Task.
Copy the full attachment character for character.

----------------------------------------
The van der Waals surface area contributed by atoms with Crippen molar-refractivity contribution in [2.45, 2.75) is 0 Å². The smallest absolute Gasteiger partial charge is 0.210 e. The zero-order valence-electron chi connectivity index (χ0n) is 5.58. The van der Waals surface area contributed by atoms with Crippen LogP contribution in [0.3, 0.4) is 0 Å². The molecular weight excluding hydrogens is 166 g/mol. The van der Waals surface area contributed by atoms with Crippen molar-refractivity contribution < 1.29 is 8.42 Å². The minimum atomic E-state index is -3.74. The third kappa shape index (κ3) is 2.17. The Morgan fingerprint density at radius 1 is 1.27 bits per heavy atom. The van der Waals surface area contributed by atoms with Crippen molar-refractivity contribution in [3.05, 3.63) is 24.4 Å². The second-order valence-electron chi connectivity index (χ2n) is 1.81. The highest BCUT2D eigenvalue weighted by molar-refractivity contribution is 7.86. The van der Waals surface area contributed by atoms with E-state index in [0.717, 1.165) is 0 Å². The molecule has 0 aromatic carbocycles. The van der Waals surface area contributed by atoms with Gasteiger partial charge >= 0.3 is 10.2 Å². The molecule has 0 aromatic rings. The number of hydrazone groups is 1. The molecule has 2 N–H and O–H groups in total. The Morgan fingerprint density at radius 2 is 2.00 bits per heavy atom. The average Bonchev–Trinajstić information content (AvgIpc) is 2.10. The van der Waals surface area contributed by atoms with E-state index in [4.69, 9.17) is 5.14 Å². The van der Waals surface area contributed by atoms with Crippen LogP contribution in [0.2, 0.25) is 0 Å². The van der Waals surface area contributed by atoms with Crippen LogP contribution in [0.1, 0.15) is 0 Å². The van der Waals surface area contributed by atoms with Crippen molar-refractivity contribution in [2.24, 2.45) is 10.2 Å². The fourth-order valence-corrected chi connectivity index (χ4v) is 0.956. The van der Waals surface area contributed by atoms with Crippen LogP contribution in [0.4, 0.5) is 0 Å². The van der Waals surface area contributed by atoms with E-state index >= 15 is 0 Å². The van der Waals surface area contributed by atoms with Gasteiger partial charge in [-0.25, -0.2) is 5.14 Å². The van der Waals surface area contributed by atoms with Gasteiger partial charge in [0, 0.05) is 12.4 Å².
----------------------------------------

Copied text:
The van der Waals surface area contributed by atoms with Crippen molar-refractivity contribution in [2.45, 2.75) is 0 Å². The smallest absolute Gasteiger partial charge is 0.210 e. The zero-order valence-electron chi connectivity index (χ0n) is 5.58. The van der Waals surface area contributed by atoms with Crippen LogP contribution in [0.3, 0.4) is 0 Å². The molecular weight excluding hydrogens is 166 g/mol. The van der Waals surface area contributed by atoms with Crippen molar-refractivity contribution < 1.29 is 8.42 Å². The minimum atomic E-state index is -3.74. The third kappa shape index (κ3) is 2.17. The Morgan fingerprint density at radius 1 is 1.27 bits per heavy atom. The van der Waals surface area contributed by atoms with Crippen molar-refractivity contribution in [3.05, 3.63) is 24.4 Å². The second-order valence-electron chi connectivity index (χ2n) is 1.81. The highest BCUT2D eigenvalue weighted by molar-refractivity contribution is 7.86. The van der Waals surface area contributed by atoms with E-state index in [0.717, 1.165) is 0 Å². The molecule has 0 aromatic carbocycles. The van der Waals surface area contributed by atoms with Gasteiger partial charge >= 0.3 is 10.2 Å². The molecule has 0 aromatic rings. The number of hydrazone groups is 1. The molecule has 2 N–H and O–H groups in total. The Morgan fingerprint density at radius 2 is 2.00 bits per heavy atom. The average Bonchev–Trinajstić information content (AvgIpc) is 2.10. The van der Waals surface area contributed by atoms with E-state index in [4.69, 9.17) is 5.14 Å². The van der Waals surface area contributed by atoms with Crippen LogP contribution in [0.2, 0.25) is 0 Å². The van der Waals surface area contributed by atoms with Crippen LogP contribution in [0.1, 0.15) is 0 Å². The van der Waals surface area contributed by atoms with Crippen molar-refractivity contribution in [2.24, 2.45) is 10.2 Å². The fourth-order valence-corrected chi connectivity index (χ4v) is 0.956. The van der Waals surface area contributed by atoms with Crippen LogP contribution in [0.4, 0.5) is 0 Å². The van der Waals surface area contributed by atoms with E-state index >= 15 is 0 Å². The van der Waals surface area contributed by atoms with Gasteiger partial charge in [-0.25, -0.2) is 5.14 Å². The van der Waals surface area contributed by atoms with Gasteiger partial charge in [0, 0.05) is 12.4 Å².